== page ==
The naming of Jesus, SN in Croatia, and Irish naming trends

Happy Wednesday! Less than ten days until Christmas, as my boys keep on (and keep on) reminding me!

When I was going through the posts and articles about Advent and Christmas names that I posted the other day, I realized that one I did about the naming of Jesus for CatholicMom a couple of years ago didn’t survive their site redesign, so I’m posting it below.

I also have the fun news that the article I wrote for CatholicMom in October — “Praying the Rosary with Children” — was reprinted (with permission) on a Croatian web site. How cool! Check it out!

Finally, Sara at the DMNES shared this article with me, it’s such a fun read!: Name that Child! at The Irish Times (Dec. 28, 1999).


Glory to the Newborn King

by Kate Towne for CatholicMom.com (December, 2017)

Our newly beatified Bl. Solanus Casey was known to have a great love for The Mystical City of God (affiliate link), a history of the life of Our Lady said to have been revealed by her to Ven. Mary of Agreda in the seventeenth century. Because of my mom’s great love for Bl. Solanus, she decided to read the book that was so dear to him, and she fell in love with it as well, and has talked about it ever since — well over thirty years. In fact, her tattered copy of it is a fixture in my memories of my childhood home.

(It’s important to note that the contents of The Mystical City of God consist of private revelation, and are therefore not required to be believed by the faithful. (see the Catechism of the Catholic Church, no. 67) . )

I was looking through the book recently for the first time, and discovered a section regarding the naming of Jesus. Thanks to the St. Andrew Novena, I’d already been meditating frequently this Advent on “the hour and moment in which the Son of God was born of the most pure Virgin Mary, at midnight in Bethlehem, in the piercing cold,” and because my own experiences with giving birth have included the naming of the baby as soon as he’s born, I’d forgotten (or perhaps hadn’t fully realized) that Jesus wouldn’t have been named until His circumcision eight days later. But also, I’d never thought about His actual naming, beyond simply the acknowledgment that He would be known as Jesus per God’s instruction, and I loved reading this bit:

Then most holy Mary and Joseph took counsel concerning the name to be given to the divine Infant in the Circumcision [in which they both shared that the name Jesus had been revealed to them both, separately] … While the great Mistress of Heaven and St. Joseph thus conversed with each other, innumerable angels descended in human forms from on high, clothed in shining white garments, on which were woven red embroideries of wonderful beauty … The holy angels divided into two choirs in the cave, keeping their gaze fixed upon the King and Lord in the arms of His virginal Mother. The chiefs of these heavenly cohorts were the two princes, St. Michael and St. Gabriel, shining in greater splendor than the rest and bearing in their hands, as a special distinction, the most holy name JESUS, written in larger letters on something like cards of incomparable beauty and splendor.

The two princes presented themselves apart from the rest before their Queen and said: “Lady, this is the name of thy Son (Matt. 1:21), which was written in the mind of God from all eternity and which the Blessed Trinity has given to thy Only-begotten Son and Our Lord as the signal of salvation for the whole human race …” (pp. 243–244)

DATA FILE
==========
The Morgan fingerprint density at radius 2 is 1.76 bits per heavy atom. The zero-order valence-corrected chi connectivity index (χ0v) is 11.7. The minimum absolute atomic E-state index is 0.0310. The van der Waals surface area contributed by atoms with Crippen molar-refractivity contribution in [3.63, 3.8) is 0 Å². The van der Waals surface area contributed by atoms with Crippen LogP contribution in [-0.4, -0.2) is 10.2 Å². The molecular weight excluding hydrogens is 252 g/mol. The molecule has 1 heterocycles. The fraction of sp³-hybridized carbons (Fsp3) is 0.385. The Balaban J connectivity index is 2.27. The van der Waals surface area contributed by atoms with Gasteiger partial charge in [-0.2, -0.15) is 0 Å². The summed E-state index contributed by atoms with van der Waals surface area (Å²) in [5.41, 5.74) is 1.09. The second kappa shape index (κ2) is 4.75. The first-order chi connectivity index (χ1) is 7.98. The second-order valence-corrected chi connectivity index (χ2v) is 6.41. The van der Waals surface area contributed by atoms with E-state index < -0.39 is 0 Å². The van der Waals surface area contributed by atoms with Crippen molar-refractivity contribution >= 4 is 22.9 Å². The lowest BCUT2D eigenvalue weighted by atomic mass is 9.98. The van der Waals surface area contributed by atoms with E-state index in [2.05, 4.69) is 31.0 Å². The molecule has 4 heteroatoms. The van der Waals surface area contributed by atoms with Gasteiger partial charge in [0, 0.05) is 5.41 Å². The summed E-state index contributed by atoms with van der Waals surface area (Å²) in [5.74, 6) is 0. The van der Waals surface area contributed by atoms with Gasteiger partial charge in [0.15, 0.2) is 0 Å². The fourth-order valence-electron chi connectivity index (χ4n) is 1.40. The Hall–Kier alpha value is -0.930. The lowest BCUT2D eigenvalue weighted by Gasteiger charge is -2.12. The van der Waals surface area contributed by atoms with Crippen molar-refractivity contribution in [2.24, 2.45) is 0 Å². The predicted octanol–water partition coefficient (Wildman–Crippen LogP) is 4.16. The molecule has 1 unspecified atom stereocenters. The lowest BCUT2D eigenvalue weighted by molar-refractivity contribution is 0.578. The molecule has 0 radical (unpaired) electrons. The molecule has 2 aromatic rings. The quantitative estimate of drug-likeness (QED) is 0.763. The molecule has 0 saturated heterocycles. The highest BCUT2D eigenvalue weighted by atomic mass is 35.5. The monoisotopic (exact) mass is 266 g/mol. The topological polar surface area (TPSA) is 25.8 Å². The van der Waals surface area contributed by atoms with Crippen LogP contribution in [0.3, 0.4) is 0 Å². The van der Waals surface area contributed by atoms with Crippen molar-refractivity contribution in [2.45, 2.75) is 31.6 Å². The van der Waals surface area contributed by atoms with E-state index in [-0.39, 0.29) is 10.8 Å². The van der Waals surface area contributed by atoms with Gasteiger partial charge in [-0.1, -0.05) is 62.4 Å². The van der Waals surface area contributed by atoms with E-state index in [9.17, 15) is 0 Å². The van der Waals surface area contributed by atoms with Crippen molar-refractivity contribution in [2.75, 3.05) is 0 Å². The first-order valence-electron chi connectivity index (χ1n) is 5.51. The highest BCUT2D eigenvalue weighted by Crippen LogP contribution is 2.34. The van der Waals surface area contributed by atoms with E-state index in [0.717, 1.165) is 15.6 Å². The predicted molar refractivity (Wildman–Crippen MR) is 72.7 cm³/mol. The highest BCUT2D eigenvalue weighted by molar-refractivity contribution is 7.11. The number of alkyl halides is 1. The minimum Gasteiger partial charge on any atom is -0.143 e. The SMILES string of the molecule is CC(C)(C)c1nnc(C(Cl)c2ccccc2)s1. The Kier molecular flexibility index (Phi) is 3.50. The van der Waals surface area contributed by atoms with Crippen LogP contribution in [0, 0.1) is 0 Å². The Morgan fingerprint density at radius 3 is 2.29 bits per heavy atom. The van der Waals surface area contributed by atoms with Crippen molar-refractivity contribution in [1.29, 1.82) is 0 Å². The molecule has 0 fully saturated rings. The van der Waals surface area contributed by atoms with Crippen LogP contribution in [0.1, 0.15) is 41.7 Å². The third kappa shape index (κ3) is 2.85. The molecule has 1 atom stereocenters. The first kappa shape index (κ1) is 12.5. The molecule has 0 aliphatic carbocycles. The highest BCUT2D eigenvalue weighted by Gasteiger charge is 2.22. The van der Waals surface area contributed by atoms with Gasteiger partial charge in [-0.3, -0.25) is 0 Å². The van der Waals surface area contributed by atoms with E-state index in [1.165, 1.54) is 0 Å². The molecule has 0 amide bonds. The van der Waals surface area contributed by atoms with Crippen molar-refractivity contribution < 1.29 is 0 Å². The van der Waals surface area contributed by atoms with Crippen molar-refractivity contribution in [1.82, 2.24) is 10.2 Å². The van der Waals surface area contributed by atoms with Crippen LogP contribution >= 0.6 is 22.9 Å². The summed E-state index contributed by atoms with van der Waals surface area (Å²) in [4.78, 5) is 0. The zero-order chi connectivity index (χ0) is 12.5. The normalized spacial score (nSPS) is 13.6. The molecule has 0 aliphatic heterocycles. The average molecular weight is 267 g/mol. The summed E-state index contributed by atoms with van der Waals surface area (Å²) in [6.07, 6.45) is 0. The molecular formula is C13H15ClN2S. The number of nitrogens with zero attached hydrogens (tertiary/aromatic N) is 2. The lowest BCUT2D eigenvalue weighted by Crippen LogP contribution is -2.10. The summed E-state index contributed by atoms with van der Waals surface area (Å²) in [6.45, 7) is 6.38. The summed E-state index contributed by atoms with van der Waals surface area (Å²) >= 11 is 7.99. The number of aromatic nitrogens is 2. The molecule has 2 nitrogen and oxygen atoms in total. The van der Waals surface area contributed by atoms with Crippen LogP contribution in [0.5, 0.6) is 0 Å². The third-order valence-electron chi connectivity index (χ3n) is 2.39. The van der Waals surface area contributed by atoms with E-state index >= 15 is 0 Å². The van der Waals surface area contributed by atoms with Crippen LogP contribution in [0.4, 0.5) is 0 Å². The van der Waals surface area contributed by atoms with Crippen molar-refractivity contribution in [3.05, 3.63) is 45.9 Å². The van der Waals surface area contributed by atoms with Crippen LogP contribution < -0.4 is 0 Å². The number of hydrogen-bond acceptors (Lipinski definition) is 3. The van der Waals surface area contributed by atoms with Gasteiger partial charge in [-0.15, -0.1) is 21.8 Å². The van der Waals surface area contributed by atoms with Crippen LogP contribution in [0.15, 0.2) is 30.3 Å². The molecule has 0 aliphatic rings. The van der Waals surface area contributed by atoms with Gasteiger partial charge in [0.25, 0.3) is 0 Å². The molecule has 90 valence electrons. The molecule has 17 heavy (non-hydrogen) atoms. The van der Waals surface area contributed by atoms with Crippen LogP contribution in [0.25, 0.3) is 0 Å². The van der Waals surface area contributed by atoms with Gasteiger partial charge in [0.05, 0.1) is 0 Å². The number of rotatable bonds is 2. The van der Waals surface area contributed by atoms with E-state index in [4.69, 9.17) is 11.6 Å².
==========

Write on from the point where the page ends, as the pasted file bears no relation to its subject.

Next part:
I’ve written before about the power of names, and specifically the power of the Name of Jesus, at which mention every “every knee should bend, in heaven and on earth and under the earth” (Philippians 2:9-10), and in which “whatever you do, in word or in deed” should be done, “giving thanks to God the Father through him” (Col 3:17), so I don’t have a hard time at all believing that the revelation of His Name would be accompanied by such heavenly fanfare and celebration!


My book, Catholic Baby Names for Girls and Boys: Over 250 Ways to Honor Our Lady (Marian Press, 2018), is available to order from ShopMercy.org and Amazon (not affiliate links) — perfect for the expectant parents, name enthusiasts, and lovers of Our Lady in your life!

Fun reading for your Thanksgiving!

Be sure to check back in on Friday for the Sancta Nomina Black Friday deals!

I read two things recently that I know you’ll all enjoy! This is the more recent one: Reasons to celebrate your Name Day by Tom Hoopes on Aleteia. I love the Name Day tradition in many (all?) European countries!

And one of you wonderful readers alerted me to the fact that the Schwandt family — nationally famous for having fourteen boys — recently welcomed baby no. 15 — their first girl!! Wow!! Their little lady’s name is Maggie Jayne, which is sweet and lovely, but I’m dying to know the story behind it! I know in our case, the name we’d chosen for a girl started out honoring my mom and mother-in-law and by the time we got to our seventh boy I’d added in a bunch of other honorees into the ever-evolving girl’s name. I remember Rachel Balducci saying the same about her daughter — her only girl after five boys: “Isabel was born! And that was always on my girls name list (which was never touched) and her middle name is Anne-marie, which is from each of the grandmothers. It’s a lot of name but I had to cram a lot into this one girl!” If anyone’s read about Maggie Schwandt’s name, please let me know! Her big brothers are Tyler, Zach, Drew, Brandon, Tommy, Vinny, Calvan, Gabe, Wesley, Charlie, Luke, Tucker, Francisco and Finley (I copied and pasted so if any of the spellings are incorrect [I’m looking at Calvan, which I’ve seen as Calvin in previous stories], it’s CNN’s fault). The Schwandts are Catholic, so if anyone knows how to get in touch with them, I’d LOVE to interview them about how they chose their children’s names!